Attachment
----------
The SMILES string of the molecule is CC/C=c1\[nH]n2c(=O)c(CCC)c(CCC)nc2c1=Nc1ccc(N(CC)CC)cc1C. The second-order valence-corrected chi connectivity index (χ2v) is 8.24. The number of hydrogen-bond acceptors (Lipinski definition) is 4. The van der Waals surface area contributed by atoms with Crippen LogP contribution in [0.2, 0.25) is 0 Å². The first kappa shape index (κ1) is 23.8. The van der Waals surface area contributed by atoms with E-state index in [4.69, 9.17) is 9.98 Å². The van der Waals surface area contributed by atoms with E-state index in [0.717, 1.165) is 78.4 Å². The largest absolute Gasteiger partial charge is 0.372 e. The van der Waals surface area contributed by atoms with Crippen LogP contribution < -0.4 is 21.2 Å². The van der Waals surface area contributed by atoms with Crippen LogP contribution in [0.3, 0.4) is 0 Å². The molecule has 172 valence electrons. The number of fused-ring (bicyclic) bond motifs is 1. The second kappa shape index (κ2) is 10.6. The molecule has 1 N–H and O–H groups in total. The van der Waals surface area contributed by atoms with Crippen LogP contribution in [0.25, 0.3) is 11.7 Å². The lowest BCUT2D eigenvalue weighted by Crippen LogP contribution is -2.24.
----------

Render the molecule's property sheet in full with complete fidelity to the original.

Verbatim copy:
The SMILES string of the molecule is CC/C=c1\[nH]n2c(=O)c(CCC)c(CCC)nc2c1=Nc1ccc(N(CC)CC)cc1C. The second-order valence-corrected chi connectivity index (χ2v) is 8.24. The number of hydrogen-bond acceptors (Lipinski definition) is 4. The van der Waals surface area contributed by atoms with Crippen LogP contribution in [0.2, 0.25) is 0 Å². The first kappa shape index (κ1) is 23.8. The van der Waals surface area contributed by atoms with E-state index in [4.69, 9.17) is 9.98 Å². The van der Waals surface area contributed by atoms with E-state index in [0.717, 1.165) is 78.4 Å². The largest absolute Gasteiger partial charge is 0.372 e. The van der Waals surface area contributed by atoms with Crippen LogP contribution < -0.4 is 21.2 Å². The van der Waals surface area contributed by atoms with Crippen LogP contribution in [0.3, 0.4) is 0 Å². The molecule has 172 valence electrons. The number of fused-ring (bicyclic) bond motifs is 1. The second kappa shape index (κ2) is 10.6. The molecule has 1 N–H and O–H groups in total. The van der Waals surface area contributed by atoms with Crippen LogP contribution in [0.25, 0.3) is 11.7 Å². The lowest BCUT2D eigenvalue weighted by Crippen LogP contribution is -2.24.